That's the reason the lawyer answered your question with a get it in writing response. So stated another way: The unwritten agreement is called an oral contract. If that contract is intended to change the terms of a written contract (a lease) the law of Landlord and Tenant will not allow that to happen as well as the general law of contacts. Your State may have a law similar to the New York Statute of Frauds where certain forms of agreement must be written or the agreement is not provable. At a minimum your labor would have the value of minimum wage or local prevailing wage for unskilled labor in your community. Your landlord may be in violation of State Local and USA law hiring you to perform labor off his books and obviously off yours. The reason people write out their agreements is to avoid trouble when not satisfied with end results.See question
My friend rents a room in Washington Heights, and this weather has been brutal. Landlord will not allow an air conditioner. Is this legal? Thanks
Dear Friend of a New York Tenant:
Your friend may not have a per se right to have a window air conditioner. NYC rules dictate a window air conditioner must have proper support from below and on the sides, independent of the window itself so that the air conditioner may remain secure in its mounted location even with the window wide open.
Check this out : http://www1.nyc.gov/site/buildings/homeowner/installing-air-conditioning-unit.page
If your friend has a lease that written agreement likely will determine any right to install and mount an air conditioner. The apartment must have a proper circuit for handling the current drawn by the AC unit. Older buildings typically do not have adequate wiring. If your friend has his own electric account he will carry the cost of the electricity consumed by the AC. If he does not, that means some one else will have to carry the burden of the extra electric load.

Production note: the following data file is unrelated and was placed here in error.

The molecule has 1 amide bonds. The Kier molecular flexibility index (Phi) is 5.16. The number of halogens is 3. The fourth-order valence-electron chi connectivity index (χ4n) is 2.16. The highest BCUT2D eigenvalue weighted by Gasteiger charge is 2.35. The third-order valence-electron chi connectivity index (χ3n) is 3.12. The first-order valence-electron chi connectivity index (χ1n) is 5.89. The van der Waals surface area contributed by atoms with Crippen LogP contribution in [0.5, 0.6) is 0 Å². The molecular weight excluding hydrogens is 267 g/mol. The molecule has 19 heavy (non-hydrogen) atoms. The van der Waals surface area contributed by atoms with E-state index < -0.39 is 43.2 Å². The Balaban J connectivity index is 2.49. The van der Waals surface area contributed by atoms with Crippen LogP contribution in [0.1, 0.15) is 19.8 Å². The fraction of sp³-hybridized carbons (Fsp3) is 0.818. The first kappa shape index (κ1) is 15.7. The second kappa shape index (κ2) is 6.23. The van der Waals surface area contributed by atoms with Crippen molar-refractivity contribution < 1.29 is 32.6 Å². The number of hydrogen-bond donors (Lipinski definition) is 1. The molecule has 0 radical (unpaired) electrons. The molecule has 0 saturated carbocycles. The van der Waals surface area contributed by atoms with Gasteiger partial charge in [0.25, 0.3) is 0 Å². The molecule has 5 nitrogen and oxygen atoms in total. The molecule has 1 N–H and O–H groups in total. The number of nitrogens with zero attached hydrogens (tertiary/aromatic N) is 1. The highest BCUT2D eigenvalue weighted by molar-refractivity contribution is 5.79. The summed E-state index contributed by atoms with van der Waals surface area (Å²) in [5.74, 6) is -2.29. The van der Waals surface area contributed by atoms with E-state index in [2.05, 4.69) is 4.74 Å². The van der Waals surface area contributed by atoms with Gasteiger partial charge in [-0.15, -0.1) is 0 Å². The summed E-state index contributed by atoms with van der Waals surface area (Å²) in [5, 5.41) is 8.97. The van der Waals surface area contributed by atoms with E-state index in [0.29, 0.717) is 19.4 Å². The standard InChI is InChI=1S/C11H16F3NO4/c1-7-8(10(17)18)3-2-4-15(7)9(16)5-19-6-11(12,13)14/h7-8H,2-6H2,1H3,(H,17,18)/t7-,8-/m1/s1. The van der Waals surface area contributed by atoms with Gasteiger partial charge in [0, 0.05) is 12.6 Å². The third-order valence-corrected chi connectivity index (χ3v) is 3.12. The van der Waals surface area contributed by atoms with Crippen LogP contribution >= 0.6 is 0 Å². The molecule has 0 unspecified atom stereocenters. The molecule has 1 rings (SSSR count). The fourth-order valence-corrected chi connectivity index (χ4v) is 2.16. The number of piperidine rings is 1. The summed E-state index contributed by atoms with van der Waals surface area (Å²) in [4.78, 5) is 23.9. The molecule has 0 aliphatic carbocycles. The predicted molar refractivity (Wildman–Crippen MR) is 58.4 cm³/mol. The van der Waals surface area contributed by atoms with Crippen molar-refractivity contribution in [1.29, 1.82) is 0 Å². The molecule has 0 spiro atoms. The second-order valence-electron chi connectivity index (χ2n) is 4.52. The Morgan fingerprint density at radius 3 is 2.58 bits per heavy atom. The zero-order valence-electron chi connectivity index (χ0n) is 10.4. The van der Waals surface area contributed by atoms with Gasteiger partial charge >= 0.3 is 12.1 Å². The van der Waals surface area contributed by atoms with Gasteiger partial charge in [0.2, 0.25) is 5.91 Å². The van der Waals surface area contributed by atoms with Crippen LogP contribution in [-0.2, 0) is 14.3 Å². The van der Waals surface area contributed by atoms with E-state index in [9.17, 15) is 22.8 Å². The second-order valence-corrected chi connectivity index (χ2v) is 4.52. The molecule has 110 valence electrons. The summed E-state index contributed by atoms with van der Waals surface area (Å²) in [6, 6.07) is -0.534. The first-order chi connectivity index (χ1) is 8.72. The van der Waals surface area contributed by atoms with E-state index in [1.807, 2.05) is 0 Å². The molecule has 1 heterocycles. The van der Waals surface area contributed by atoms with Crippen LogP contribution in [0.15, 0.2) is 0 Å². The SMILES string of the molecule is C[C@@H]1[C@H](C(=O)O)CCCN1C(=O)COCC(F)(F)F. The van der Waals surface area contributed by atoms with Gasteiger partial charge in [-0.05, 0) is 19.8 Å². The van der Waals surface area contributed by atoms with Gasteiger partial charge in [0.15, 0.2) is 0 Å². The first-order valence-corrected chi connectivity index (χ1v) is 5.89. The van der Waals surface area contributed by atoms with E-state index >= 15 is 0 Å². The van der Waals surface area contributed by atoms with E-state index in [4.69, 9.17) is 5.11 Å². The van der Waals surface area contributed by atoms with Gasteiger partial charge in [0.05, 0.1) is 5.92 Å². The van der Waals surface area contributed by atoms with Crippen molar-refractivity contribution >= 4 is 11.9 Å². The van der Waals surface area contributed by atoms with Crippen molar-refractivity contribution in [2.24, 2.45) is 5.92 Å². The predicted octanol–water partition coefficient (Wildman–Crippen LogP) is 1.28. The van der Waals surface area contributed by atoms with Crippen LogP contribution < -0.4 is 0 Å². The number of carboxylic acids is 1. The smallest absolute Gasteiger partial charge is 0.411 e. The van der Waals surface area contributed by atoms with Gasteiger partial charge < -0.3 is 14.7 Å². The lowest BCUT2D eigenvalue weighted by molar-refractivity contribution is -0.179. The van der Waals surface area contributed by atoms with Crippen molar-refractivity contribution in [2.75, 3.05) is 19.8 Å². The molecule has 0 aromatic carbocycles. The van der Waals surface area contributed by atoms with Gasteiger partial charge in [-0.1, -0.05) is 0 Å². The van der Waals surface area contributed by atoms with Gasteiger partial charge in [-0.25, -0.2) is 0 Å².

Many written leases do not allow a tenant to install any type of appliance (beyond the appliances provided by the landlord) so your friend's lease may require the landlord's permission.
NYC law does not compel a landlord to provide a dwelling with an air conditioner: See: http://www1.nyc.gov/nyc-resources/faq/490/is-a-landlord-required-to-provide-air-conditioning
You could read more about AC in the USA here:
If your friend does not have a lease, and is not a rent regulated tenant, he should know that the landlord could choose to end his tenancy at any time and without need for a reason with nothing more than a properly served written thirty day tenancy termination notice.See question
For the past two years renting the top two floors of my house to a family with children. The basement, where I have been living, is not a legal unit. For the short time this tenants have been living there, the house has deteriorated exponenti...
Dear New York Property Owner:
I will start off suggesting that the many serious issues you have deserve taking time to hash over with an attorney in a confidential and privileged setting whether in person or by telephone.
To start, your statement is not clear that the family renting the top two floors of the house rents two apartments used as a single family unit (one lease for both floors or for both apartments) or one apartment that takes two floors. You are not clear whether your house is a legal one family, two family or three family (a multiple dwelling. If the top two floors are two apartments and those apartments are the only legal apartments in the building using the basement as a residence flipped your building from a legal building (assuming the legal two family is registered with HPD) toward an illegal three-unit multiple dwelling, that you cannot properly register since the basement unit is not legal for for use as a residence. In Manhattan and The Bronx, an illegal unregistered multiple dwelling will stop you in Housing Court from succeeding suing the tenant for rent.
Your tenants have you over a barrel with a chance to force you out from your own home because your place in the house is not legal to live in (so-you-say).
You describe behavior by your tenants that ordinarily would encourage a property owner with an eye on the value and integrity of the structure to use a legal process to evict the tenants who damaged the property due to as you say "abuse and extremely unsanitary habits." What spirit moves you to allow a tenancy to continue after the end of the lease?